Rising Rates Are Reshaping Once-Lucrative Commodity Trades

A fuel tanker navigates near the Cienfuegos Oil Refinery some 240 kilometres, (150 miles), southeast of Havana February 7, 2013.

Higher interest rates are forcing commodity traders to rethink some deals and push up prices, in the latest example of how a period of rapid central-bank hiking is reshaping global business.

The companies that buy, sell and transport the world’s natural resources are particularly vulnerable to rising rates, because they rely on banking lines to finance their trades – from shipping a cargo of wheat or oil to holding inventories of aluminum.

As rates rise, the additional costs of a weeks-long journey or extended storage in a warehouse or tanker are making certain trades far less attractive. The financing cost can dictate whether deals are made or not, and some companies are seeking to pass on the expense to their customers, or getting out of some trades completely.

“It is totally reshaping the supply chain, we have clients coming to us and saying they have to reconsider their business models because of interest rates,” Pierre Galtié, head of commodity trade finance at Banque de Commerce et de Placements, said in an interview. “Players were able to buy a big cargo and put it on storage for a month or more with bearable cost. Now it is a bit different, the carry cost is much higher and not an option,” he said.

The pressure on commodity traders is an example of how the end of the era of cheap money is changing the business world. But unlike in sectors like technology and crypto, the business cycle for commodities traders has moved in the opposite direction, cushioning the blow, so that they are making record profits even as interest rates rise.

The industry earned an estimated $115 billion in 2022 even accounting for costs like freight and finance, according to consultancy Oliver Wyman, an increase of nearly two-thirds from a year earlier.

Interest rates are only one element of costs that go into a typical commodities deal – even just moving products from one port to another means chartering vessels and taking out insurance for the trip. Then there’s the cost of hedging derivatives to lock in the cargo’s price, and collateral in the form of margin to enable those positions.

However, the industry is particularly exposed to rising rates because trading houses rely on bank credit for the huge amounts of money needed to buy, transport and store big volumes of commodities.

The sums accruing interest add up quickly: for example, at current prices a typical LR1 tanker shipment of fuel oil could cost around $46 million, and a mid-size oil trader is likely to have several in transit at any one time. Trading giant Trafigura Group had total credit lines of $73 billion at the end of its last financial year, with a network of about 140 banks around the world.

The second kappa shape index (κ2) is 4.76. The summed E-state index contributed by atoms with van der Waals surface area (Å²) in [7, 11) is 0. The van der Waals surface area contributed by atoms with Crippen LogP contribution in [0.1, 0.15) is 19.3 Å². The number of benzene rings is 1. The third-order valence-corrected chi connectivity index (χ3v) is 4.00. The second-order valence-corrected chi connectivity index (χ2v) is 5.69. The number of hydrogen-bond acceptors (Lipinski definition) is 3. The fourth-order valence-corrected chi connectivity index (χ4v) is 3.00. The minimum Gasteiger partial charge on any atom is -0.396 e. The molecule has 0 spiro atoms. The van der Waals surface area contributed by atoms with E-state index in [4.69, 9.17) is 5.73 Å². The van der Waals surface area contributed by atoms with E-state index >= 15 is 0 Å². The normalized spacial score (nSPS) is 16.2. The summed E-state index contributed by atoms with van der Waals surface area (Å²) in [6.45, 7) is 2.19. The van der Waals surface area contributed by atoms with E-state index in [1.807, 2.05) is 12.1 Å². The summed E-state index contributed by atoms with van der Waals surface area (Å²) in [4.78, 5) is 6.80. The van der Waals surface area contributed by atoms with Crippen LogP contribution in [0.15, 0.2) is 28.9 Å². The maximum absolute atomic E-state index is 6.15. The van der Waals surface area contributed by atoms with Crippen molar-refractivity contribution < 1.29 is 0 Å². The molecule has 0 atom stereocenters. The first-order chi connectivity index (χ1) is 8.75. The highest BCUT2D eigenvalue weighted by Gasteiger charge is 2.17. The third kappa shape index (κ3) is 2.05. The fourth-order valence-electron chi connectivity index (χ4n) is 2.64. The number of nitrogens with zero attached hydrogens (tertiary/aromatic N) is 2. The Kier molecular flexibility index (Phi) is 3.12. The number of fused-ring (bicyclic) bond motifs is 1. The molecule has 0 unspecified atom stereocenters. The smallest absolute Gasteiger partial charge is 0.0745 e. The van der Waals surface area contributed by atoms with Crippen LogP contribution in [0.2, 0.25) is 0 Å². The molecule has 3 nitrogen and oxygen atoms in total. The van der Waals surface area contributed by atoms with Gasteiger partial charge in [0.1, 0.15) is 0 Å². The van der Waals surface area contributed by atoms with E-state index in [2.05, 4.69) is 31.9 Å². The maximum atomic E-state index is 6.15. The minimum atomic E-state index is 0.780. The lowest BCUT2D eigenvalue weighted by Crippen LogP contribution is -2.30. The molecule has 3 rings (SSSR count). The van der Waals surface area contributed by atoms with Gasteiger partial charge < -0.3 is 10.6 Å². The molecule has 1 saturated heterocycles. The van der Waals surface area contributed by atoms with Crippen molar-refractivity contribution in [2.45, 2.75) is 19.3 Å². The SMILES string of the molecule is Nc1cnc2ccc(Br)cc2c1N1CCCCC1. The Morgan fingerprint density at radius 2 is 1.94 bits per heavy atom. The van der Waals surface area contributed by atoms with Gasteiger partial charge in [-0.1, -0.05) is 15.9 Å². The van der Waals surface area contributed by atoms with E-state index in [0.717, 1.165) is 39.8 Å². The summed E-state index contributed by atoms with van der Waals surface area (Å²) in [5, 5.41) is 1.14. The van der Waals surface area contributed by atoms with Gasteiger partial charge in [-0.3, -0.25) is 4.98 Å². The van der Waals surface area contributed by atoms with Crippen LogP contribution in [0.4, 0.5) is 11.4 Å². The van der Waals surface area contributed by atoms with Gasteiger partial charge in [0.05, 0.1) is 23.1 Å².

One area where interest rates are a central factor is when traders purchase and hold commodities. For example, storing metal in warehouses for an opportune moment to sell has been a feature of the aluminum market since interest rates were set to near-zero levels after the 2008 financial crisis.

As rates have risen, futures prices have traded at a growing premium – or “contango” — over cash rates to reflect the higher cost of carry. But even the widest contango since 2008 is only just enough to compensate for more expensive financing, said Duncan Hobbs head of research at metal trader Concord Resources Ltd.

“The spread has to move out to compensate, and if that doesn’t happen you can imagine some people will walk away from that space,” he said.

In other cases, increased costs of finance for traders are being reflected in higher prices charted to the end customer. Costs of small-volume oil contracts to buyers based in the Caribbean have “gone up very significantly this year,” says Michael Winstone, director of crude and fuel oil at trading house Novum Energy Trading Corp.

“It depends on the exact logistics but I think with the finance costs in addition to higher shipping rates, some of our diesel and fuel oil sale contracts have gone up between six to ten dollars a barrel,” he said.

The ability to keep profits steady by raising prices and maintaining margins can sometimes be a question of scale, and mid-sized players are under more pressure, BCP’s Galtié said.

Still, even the biggest players are having to weigh the added costs.

“Right now liquidity is limited and capital’s expensive. So what it means is that if you’re going to want to operate in the market, you need higher margins to cover your operating base,” Christopher Bake, a member of the executive committee at the world’s biggest independent oil trader, Vitol Group, said at on a panel during International Energy Week. “It does become more difficult.”



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